Sunday, June 6, 2010

Indian Pink is a Summer Sizzler

Indian pink (Spigelia marilandica) is a strikingly beautiful native wildflower here in the southern Appalachian region (USDA zone 6 -7). Beginning in late May, bright red tubular flowers flare open, crowned by five sharply pointed pale yellow reflexed lobes (see photo).

Indian pink prospers around rich moist open woodland areas. The well-drained soil should have a pH range between 6.5 to 7.0. Generously amend a partially sunny site with compost or peat to stimulate plant vigor and repeat flowering. Healthy plants grow 12-18 inches tall. Spigelia leaves attach directly to the main stem without petioles.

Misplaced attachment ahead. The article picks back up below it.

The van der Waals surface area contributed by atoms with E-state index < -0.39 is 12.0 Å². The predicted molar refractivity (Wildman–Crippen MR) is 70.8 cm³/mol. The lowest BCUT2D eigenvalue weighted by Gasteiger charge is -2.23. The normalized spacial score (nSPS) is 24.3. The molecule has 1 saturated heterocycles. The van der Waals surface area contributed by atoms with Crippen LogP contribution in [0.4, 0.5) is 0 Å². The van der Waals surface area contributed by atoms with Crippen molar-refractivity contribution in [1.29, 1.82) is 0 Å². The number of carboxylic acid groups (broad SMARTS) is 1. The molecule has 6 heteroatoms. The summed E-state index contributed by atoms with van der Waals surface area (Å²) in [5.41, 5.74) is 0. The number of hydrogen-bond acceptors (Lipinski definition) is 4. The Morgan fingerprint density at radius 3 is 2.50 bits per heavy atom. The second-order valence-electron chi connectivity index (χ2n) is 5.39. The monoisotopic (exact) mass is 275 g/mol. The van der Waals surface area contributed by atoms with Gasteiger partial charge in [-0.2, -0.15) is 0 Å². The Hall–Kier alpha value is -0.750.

Indian pink is slow growing at first, taking two to three years to reach maximum floral potential. Planting five or more in a clump creates a showier display. Eventually, a healthy grouping will colonize. Bloom time is lengthened by swift removal of the old spent flowers.

Indian pink often blooms for a brief second interval in late summer when soil moisture is plentiful. Plant debris mostly disappears before winter sets in. The brightly colored flowers attract numerous pollinating insects and hummingbirds. No disease and pest problems are observed.

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